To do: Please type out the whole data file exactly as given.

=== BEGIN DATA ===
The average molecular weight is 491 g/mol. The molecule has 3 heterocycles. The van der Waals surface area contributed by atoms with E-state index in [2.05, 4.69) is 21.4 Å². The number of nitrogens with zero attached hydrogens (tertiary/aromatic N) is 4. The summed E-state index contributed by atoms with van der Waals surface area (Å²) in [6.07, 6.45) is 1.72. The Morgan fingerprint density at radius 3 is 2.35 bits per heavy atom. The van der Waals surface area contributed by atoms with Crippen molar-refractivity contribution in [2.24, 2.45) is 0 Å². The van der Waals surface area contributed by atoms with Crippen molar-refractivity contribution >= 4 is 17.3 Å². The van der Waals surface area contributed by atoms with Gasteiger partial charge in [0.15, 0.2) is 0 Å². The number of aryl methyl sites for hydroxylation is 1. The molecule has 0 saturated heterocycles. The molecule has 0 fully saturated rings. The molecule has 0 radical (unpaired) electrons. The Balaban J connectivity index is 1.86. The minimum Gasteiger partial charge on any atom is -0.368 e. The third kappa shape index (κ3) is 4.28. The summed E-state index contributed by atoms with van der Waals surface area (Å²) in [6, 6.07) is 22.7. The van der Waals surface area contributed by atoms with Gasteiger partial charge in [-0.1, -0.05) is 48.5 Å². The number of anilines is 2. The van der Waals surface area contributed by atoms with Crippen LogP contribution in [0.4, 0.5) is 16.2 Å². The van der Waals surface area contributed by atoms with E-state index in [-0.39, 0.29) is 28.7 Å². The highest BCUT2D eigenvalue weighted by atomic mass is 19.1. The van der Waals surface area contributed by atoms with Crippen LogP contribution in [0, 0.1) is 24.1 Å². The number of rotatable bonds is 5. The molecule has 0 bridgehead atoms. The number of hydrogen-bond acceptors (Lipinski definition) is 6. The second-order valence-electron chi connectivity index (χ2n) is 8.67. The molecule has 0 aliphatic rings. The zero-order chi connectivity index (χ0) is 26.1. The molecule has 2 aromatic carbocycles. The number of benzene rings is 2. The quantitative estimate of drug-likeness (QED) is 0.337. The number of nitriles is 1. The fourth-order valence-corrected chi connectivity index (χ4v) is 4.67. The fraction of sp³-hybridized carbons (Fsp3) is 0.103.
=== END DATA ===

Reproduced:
The average molecular weight is 491 g/mol. The molecule has 3 heterocycles. The van der Waals surface area contributed by atoms with E-state index in [2.05, 4.69) is 21.4 Å². The number of nitrogens with zero attached hydrogens (tertiary/aromatic N) is 4. The summed E-state index contributed by atoms with van der Waals surface area (Å²) in [6.07, 6.45) is 1.72. The Morgan fingerprint density at radius 3 is 2.35 bits per heavy atom. The van der Waals surface area contributed by atoms with Crippen molar-refractivity contribution in [2.24, 2.45) is 0 Å². The van der Waals surface area contributed by atoms with Crippen molar-refractivity contribution >= 4 is 17.3 Å². The van der Waals surface area contributed by atoms with Gasteiger partial charge in [0.15, 0.2) is 0 Å². The number of aryl methyl sites for hydroxylation is 1. The molecule has 0 saturated heterocycles. The molecule has 0 fully saturated rings. The molecule has 0 radical (unpaired) electrons. The Balaban J connectivity index is 1.86. The minimum Gasteiger partial charge on any atom is -0.368 e. The third kappa shape index (κ3) is 4.28. The summed E-state index contributed by atoms with van der Waals surface area (Å²) in [6, 6.07) is 22.7. The van der Waals surface area contributed by atoms with Gasteiger partial charge in [-0.1, -0.05) is 48.5 Å². The number of anilines is 2. The van der Waals surface area contributed by atoms with Crippen LogP contribution in [0.4, 0.5) is 16.2 Å². The van der Waals surface area contributed by atoms with E-state index in [-0.39, 0.29) is 28.7 Å². The highest BCUT2D eigenvalue weighted by atomic mass is 19.1. The van der Waals surface area contributed by atoms with Crippen LogP contribution in [0, 0.1) is 24.1 Å². The number of rotatable bonds is 5. The molecule has 0 bridgehead atoms. The number of hydrogen-bond acceptors (Lipinski definition) is 6. The second-order valence-electron chi connectivity index (χ2n) is 8.67. The molecule has 0 aliphatic rings. The zero-order chi connectivity index (χ0) is 26.1. The molecule has 2 aromatic carbocycles. The number of benzene rings is 2. The quantitative estimate of drug-likeness (QED) is 0.337. The number of nitriles is 1. The fourth-order valence-corrected chi connectivity index (χ4v) is 4.67. The fraction of sp³-hybridized carbons (Fsp3) is 0.103.